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In the week that former Sox pitching legend Billy Pierce died at age 88, it was fitting that the Yankees were in town.
When "Little" Billy Pierce, the 5-foot-10, 160-pound lefty, led the White Sox staff throughout the 1950s, it was a big deal when the New Yorkers invaded. Between 1949 and 1964, the distasteful, despised, agitating Yanks were American League champions all but two seasons. Cleveland interrupted the streak in 1954 but had to win 111 games to do it. And, of course, in 1959 the White Sox went to the World Series while the Yankees finished third.
But throughout the decade the White Sox fought to remain in contention, which created high expectations and anticipation and huge crowds almost every time Casey Stengel led his crew to the South Side.
Sox broadcaster Bob Elson would preview a Sox-Yankee series at Comiskey Park by saying, "That whole gang will be here. Mantle, Berra, Skowron, Ford, Bauer, Howard. They'll all be here. Get your tickets now."
He knew about which he was talking, but the outcome - with a few notable exceptions - was pretty much predictable. In the days of an eight-team American League, each team played the other seven 22 times. So the Yankees paid three visits to Chicago every year. They most often left town a bit healthier than when they entered, while the Sox licked their wounds and regrouped.
In the entire decade, the Sox enjoyed a season's edge over the Yankees just once, in the pennant-winning season of 1959 when they beat the Bronx Bombers 13 times. That was an anomaly. For the 10 years (1950-59), the ledger favored the New Yorkers by an astounding 132-88. Stated simply, the Sox got their ass whipped soundly over a long period of time.
Nevertheless, Billy Pierce won more games (186) in the American League between 1949 and 1961 than any pitcher except Early Wynn, who pitched nine seasons for Cleveland and four more for the White Sox with 220.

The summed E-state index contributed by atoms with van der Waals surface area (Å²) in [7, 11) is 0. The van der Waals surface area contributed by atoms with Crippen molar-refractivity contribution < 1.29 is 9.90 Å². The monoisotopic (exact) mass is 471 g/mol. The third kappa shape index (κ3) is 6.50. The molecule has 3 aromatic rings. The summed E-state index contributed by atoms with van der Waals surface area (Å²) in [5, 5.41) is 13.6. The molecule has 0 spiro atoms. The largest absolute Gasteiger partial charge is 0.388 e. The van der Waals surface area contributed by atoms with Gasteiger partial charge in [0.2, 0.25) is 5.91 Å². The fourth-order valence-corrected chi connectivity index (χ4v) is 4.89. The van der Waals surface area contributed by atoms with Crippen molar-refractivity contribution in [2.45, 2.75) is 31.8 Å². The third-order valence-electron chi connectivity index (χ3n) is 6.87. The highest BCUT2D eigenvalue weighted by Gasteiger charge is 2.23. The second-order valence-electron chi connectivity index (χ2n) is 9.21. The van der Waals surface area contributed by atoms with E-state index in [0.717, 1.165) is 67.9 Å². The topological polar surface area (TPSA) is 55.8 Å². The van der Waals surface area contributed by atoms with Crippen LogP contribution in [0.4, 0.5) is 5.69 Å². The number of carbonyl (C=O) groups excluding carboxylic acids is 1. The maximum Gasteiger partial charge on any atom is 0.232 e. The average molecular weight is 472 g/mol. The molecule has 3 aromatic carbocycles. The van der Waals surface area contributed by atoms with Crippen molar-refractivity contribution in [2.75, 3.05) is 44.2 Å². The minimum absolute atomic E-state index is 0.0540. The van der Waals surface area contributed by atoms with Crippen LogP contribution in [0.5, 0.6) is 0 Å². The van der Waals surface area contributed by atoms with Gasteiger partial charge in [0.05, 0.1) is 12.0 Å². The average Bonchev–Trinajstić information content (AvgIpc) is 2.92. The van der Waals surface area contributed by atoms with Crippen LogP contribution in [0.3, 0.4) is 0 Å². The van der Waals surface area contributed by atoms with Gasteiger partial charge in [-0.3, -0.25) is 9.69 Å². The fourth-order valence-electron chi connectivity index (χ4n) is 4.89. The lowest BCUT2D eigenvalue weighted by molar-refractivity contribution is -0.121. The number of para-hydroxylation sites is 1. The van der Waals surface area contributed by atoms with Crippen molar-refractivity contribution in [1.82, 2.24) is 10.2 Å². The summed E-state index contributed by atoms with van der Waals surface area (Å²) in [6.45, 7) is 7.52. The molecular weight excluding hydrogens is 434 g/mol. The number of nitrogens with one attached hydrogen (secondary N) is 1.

However, beating New York was another matter for Pierce, who had a losing career mark of 25-37 with an ERA of 3.94 against the Yanks. This from a lefthander who made seven All-Star teams - starting in three of those games. However, the numbers say more about the unparalleled talent and power of the Yankees rather than the ineptitude of the White Sox star.
Despite losing to New York more often than not, some of the greatest match-ups during the 1950s were between Pierce and the Yankees' Whitey Ford, a Hall-of-Famer who won 236 games with an astounding winning percentage of .690.
Pierce and Ford opposed one another 15 times as starting pitchers between 1953 and 1960. The Sox actually won eight of those contests while Pierce posted a 7-7 record with an ERA of 2.49. Ford went 5-7 with a 3.42 ERA.
Don't be misled. Whitey Ford mastered the White Sox over a 16-year career, beating our fellows 39 times while losing just 21. But when he went head-to-head with Billy Pierce, the White Sox more than held their own.